Feminist therapy was developed in response to the many challenges women have faced throughout history. The understanding that women may experience mental health issues as a result of psychological oppression is a core concept of feminist therapy.
In therapy, women and other groups that have been marginalized might address the limitations experienced due to the sociopolitical status often imposed upon them and, with the help of a mental health professional, explore solutions to treat mental health needs and work toward social change.
How Does Feminist Therapy Work?
Feminist therapy attempts to make the marginalized viewpoint central, and modern-day feminist therapy and theory often addresses the concerns of people of color; lesbian, gay, bisexual, transgender, and gender-variant individuals; people with special needs; immigrants; refugees; and more. Those who have experienced oppression may be able to find a treatment that can inspire social transformation in addition to addressing mental health concerns.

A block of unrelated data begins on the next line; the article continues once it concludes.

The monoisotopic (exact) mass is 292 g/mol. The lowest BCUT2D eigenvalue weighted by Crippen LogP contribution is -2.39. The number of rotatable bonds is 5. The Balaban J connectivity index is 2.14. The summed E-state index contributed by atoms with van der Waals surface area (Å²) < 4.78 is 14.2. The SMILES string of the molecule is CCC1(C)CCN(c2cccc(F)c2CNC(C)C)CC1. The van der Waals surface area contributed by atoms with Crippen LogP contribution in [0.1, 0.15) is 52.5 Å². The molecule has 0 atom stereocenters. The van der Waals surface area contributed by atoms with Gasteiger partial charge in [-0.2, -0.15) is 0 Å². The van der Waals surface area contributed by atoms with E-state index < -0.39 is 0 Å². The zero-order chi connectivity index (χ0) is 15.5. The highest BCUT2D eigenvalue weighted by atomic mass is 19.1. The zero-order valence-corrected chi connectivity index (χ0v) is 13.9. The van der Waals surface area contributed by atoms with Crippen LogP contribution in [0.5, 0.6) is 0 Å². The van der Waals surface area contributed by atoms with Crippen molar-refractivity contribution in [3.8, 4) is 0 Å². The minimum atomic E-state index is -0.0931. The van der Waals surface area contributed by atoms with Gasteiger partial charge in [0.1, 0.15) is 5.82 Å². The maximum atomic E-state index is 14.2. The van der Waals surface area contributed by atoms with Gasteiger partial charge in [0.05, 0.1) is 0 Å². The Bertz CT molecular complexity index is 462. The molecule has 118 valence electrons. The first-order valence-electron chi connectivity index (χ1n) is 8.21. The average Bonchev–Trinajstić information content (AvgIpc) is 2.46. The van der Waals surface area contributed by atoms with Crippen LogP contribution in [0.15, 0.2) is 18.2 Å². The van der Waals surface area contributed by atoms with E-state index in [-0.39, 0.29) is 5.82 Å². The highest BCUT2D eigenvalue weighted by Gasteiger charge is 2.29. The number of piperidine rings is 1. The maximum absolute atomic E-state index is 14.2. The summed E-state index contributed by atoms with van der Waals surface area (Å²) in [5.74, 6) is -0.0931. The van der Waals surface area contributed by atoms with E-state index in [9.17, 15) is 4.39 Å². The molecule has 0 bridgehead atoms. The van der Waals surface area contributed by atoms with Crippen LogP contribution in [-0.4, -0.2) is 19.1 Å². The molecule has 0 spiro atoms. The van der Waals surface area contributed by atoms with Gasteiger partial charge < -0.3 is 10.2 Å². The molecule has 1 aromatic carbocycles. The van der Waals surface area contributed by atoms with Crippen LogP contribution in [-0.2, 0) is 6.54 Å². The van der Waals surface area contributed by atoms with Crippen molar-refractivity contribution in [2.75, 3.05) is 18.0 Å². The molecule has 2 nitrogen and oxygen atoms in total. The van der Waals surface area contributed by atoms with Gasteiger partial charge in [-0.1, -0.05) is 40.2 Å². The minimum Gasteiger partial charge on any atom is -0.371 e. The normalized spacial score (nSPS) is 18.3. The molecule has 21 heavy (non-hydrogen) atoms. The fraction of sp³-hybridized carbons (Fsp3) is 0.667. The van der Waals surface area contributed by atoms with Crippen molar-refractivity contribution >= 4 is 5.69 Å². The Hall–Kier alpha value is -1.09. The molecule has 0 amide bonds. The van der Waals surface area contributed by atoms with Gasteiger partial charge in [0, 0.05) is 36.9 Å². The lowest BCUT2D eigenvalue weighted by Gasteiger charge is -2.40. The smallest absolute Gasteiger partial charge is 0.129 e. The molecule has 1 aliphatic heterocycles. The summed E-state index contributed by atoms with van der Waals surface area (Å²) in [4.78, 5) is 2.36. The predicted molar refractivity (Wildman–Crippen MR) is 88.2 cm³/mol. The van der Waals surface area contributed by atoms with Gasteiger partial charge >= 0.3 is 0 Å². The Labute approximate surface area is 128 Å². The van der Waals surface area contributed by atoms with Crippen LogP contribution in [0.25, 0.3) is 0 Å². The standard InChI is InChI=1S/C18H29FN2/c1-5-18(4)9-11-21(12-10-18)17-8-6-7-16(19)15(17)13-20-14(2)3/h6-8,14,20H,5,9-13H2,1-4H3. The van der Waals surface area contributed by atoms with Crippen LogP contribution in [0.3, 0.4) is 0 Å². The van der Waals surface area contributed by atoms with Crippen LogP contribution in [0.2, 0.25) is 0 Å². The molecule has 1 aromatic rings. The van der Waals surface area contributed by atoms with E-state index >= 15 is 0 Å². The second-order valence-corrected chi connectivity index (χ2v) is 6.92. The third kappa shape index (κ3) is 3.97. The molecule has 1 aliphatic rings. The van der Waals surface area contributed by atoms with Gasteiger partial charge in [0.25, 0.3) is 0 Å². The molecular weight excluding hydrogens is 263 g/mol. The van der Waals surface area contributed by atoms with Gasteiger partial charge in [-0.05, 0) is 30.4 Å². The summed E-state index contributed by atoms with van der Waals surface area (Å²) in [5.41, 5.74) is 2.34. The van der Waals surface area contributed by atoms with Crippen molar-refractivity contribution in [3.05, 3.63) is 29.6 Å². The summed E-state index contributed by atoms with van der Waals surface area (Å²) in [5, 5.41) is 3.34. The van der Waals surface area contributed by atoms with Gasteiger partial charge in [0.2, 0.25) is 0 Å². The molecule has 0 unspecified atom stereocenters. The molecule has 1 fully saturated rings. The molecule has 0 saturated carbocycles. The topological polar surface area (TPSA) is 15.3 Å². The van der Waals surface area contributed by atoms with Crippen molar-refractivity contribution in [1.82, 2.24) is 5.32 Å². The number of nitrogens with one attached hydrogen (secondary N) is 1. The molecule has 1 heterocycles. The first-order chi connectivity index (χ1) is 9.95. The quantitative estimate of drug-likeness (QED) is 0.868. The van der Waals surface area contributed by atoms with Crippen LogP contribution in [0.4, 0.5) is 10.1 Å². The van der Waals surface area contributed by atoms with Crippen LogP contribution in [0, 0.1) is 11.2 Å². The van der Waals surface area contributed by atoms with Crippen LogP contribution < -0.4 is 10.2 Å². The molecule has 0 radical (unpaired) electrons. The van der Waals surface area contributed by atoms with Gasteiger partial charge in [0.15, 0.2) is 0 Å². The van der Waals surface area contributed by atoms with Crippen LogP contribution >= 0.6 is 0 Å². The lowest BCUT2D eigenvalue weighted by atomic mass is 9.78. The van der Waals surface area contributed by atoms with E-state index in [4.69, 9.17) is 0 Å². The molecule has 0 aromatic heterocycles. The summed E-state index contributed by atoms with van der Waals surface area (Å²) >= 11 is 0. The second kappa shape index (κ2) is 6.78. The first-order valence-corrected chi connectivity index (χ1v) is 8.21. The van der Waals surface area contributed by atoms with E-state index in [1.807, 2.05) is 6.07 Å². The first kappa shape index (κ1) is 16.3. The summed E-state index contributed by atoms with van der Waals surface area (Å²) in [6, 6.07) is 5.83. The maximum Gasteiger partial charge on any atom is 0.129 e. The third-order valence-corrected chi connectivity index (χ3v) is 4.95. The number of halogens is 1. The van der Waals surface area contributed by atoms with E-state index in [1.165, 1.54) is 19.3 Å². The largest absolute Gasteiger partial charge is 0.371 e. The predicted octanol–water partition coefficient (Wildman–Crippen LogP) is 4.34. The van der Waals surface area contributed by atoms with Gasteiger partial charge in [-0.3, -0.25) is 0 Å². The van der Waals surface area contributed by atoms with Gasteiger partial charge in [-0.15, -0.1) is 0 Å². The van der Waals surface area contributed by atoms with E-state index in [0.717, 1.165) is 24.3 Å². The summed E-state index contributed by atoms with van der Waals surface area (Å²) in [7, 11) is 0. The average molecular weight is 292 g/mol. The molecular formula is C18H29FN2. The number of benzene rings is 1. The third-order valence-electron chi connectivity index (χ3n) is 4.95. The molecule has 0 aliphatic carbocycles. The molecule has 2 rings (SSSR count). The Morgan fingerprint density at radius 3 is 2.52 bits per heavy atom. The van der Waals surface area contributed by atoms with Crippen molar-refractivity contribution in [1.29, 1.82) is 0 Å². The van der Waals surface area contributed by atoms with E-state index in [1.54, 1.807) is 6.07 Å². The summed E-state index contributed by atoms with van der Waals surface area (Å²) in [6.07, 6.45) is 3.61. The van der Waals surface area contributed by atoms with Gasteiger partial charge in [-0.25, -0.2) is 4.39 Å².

Many women have experienced systematic oppression and discrimination for centuries. With this discrimination often comes numerous gender-specific obstacles and stressors, such as victimization and violence, unrealistic depiction in the media, limited economic resources or opportunities, and work inequities. Other disenfranchised groups, including people of color and the LGBT community, often experience similar challenges.
Feminist therapists typically operate from the assumption that women and other oppressed groups are at risk for mental health issues due to the psychological distress caused by these obstacles. Therapy focuses on supporting those in treatment as they work to overcome limitations and restrictions. Gender roles, socialization, identitydevelopment, and self-concept are all explored during therapy in order to promote empowerment.